14KT Gold

14KT Gold: What is it exactly and why do we use it?

14KT Gold14KT Gold

Gold. So pretty. So shiny. But why the “14” part? What is KT? Is it a carat? Isn’t that for diamonds? Why not just use gold? These are a few questions we’ll be exploring today. 

So we all know that gold is a metal that is solid at room temperature. It’s bright, yellow and very pretty. Unlike other metals, it doesn’t rust, tarnish or corrode...ever! Gold is a pretty soft metal so it’s easy to hammer, and it melts in fire so it can be cast into anything– jewelry, coins, you name it. It’s been used by humans for thousands of years, and will continue to be used for thousands more. 

Because 100% pure gold is super soft, it can change shape easily just by pressing on it very firmly. That’s not good when it comes to using gold for jewelry, coins and currency that is meant to last for a long time. In order to make gold harder (so that it’s harder to change its shape once the jewelry or coin has been made), it is mixed with other metals that are even harder. The measuring system used to determine how much actual gold vs other metals are in the mixed piece is called the Karat scale. That’s different from the Carat scale which measures the weight of diamonds. So confusing!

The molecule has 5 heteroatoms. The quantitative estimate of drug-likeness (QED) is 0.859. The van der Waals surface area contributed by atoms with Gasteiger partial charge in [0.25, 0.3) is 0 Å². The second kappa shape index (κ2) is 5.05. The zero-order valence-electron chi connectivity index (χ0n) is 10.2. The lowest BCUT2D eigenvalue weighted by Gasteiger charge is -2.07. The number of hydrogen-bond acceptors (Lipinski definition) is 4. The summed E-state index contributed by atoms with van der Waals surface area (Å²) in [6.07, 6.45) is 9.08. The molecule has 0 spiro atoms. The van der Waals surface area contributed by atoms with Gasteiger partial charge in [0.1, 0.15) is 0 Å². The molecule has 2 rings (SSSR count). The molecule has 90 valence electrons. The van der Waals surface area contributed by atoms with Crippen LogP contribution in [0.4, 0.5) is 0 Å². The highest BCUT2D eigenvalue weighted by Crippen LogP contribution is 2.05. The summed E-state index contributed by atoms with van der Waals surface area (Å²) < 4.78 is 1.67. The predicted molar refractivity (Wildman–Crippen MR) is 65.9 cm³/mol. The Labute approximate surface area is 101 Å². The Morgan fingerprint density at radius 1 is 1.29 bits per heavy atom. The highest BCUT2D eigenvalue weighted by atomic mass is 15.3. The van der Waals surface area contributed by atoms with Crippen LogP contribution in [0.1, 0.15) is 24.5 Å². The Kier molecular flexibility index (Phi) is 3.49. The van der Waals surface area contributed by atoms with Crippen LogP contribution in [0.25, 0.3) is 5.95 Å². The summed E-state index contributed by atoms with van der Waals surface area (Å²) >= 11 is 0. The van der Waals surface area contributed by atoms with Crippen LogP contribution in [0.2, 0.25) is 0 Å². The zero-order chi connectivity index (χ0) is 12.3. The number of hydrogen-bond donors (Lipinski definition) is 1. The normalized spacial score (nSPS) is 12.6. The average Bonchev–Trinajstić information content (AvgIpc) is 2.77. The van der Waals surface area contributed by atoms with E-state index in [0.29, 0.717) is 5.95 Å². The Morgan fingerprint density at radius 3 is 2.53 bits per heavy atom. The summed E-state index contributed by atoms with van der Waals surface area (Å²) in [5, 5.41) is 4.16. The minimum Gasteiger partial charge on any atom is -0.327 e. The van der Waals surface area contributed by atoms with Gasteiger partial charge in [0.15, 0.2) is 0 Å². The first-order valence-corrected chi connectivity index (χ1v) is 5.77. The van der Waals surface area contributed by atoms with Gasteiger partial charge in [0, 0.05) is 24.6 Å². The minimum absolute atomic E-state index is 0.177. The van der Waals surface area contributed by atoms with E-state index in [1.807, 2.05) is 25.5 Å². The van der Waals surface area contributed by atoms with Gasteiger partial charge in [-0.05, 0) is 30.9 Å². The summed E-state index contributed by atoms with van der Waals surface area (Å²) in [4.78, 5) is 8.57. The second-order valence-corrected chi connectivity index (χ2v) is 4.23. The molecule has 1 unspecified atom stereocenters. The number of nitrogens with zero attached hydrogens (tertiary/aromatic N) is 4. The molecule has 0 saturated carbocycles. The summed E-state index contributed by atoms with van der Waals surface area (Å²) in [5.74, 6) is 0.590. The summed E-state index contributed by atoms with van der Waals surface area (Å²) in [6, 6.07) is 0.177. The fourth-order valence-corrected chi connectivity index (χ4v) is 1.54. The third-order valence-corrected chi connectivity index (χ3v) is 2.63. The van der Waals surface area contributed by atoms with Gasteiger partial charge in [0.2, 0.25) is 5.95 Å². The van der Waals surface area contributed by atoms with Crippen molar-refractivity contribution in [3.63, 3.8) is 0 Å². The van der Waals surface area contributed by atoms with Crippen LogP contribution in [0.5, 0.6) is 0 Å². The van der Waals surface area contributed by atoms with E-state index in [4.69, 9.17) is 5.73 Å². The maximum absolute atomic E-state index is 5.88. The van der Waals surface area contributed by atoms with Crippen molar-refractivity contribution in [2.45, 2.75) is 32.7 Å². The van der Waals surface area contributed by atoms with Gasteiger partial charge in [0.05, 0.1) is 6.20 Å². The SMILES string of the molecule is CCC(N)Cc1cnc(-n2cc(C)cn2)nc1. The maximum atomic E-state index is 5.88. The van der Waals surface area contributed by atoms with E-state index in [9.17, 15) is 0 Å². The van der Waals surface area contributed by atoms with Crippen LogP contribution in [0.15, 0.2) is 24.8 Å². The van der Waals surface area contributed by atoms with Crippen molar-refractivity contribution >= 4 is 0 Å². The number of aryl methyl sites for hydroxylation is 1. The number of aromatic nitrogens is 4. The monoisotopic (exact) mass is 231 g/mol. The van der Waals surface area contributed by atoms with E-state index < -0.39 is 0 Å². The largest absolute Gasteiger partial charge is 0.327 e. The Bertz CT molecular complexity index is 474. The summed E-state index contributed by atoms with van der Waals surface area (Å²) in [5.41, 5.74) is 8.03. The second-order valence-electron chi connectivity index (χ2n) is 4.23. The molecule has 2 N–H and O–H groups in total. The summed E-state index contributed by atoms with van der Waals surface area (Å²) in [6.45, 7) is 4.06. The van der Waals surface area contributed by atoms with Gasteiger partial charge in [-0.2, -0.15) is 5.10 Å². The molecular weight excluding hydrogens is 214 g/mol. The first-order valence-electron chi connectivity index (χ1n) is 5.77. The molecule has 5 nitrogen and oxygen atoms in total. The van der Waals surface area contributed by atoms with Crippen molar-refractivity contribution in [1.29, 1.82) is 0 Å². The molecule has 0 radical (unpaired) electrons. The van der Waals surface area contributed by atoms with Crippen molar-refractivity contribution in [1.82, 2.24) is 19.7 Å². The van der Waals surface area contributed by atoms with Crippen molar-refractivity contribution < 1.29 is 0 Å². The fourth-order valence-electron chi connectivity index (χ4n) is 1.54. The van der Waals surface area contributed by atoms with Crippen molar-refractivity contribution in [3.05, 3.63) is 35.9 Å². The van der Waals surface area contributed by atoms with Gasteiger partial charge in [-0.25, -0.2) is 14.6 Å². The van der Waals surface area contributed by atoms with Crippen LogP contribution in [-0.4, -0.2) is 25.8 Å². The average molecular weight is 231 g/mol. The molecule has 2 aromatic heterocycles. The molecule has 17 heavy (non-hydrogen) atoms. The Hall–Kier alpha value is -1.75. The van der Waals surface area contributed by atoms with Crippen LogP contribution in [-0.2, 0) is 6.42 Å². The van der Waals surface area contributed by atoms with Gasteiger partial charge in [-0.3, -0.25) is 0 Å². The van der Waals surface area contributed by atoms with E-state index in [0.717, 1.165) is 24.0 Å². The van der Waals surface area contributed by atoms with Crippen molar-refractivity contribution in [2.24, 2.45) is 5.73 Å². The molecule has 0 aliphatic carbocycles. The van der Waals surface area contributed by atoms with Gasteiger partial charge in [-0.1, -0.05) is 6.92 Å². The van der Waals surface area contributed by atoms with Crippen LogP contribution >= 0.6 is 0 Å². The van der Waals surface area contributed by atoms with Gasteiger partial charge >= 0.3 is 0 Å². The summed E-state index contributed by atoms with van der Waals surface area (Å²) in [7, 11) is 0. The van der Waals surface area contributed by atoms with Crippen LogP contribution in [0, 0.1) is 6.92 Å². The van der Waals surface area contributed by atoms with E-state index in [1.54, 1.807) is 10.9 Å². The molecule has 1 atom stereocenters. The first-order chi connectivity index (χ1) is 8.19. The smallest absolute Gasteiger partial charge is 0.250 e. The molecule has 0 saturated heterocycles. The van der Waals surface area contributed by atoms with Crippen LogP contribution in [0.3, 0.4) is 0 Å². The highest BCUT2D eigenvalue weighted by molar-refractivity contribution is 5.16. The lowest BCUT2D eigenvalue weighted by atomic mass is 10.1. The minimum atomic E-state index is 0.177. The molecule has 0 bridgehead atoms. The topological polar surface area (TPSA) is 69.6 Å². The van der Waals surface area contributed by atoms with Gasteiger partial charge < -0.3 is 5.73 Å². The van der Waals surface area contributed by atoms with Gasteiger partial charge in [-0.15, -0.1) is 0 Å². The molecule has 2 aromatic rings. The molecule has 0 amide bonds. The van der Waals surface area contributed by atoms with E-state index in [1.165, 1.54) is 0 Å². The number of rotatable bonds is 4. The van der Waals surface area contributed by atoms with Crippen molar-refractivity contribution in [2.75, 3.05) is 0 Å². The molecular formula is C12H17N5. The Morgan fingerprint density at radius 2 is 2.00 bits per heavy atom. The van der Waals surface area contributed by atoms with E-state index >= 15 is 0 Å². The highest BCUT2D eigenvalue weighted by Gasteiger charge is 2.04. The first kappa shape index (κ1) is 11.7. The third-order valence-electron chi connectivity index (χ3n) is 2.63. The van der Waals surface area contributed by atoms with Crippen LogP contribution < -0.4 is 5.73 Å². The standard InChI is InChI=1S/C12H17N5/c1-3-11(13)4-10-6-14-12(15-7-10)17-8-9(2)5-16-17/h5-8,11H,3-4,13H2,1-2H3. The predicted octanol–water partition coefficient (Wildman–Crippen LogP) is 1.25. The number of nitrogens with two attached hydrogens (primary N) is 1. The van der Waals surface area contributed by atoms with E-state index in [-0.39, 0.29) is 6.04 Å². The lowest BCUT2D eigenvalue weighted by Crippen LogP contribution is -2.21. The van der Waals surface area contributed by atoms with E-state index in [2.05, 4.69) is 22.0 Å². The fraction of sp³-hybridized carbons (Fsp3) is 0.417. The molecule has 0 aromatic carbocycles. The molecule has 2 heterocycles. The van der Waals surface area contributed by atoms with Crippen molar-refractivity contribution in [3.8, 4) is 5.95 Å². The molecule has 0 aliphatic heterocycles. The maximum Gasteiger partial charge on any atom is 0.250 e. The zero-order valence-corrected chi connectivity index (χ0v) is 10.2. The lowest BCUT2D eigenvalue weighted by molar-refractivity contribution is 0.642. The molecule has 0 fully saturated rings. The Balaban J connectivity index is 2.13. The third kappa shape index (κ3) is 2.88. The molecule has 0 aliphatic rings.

So the Karat scale ranges from 0-24, and it’s abbreviated as “K” or “Kt”, with 24K gold meaning the same as 100% pure gold (technically it’s 99.95% pure gold, but close enough). So 12K gold represents 12 out of 24 Karats = 12/24 = 50%. This means 12K gold carries 50% pure gold and 50% mix of other metals (alloy), and 18K gold carries 75% gold and 25% metal alloy. 

In modern-day society, 14K gold is often used which carries 58.3% pure gold. This percentage of gold mixed with alloy creates a very hard and durable piece that is usable for everyday wear. It also scratches less easily than the higher 18K gold. It is used primarily in fine jewelry such as necklaces, rings, bracelets and earrings. 

The ingredients (composition) of the alloyed metal vary from goldsmith to goldsmith. The different metals used include silver, copper, zinc and nickel. At One Thousand Years Jewelry, we use hypoallergenic nickel-free alloy because nickel is a common allergen that can cause irritation and rashes when worn frequently. 

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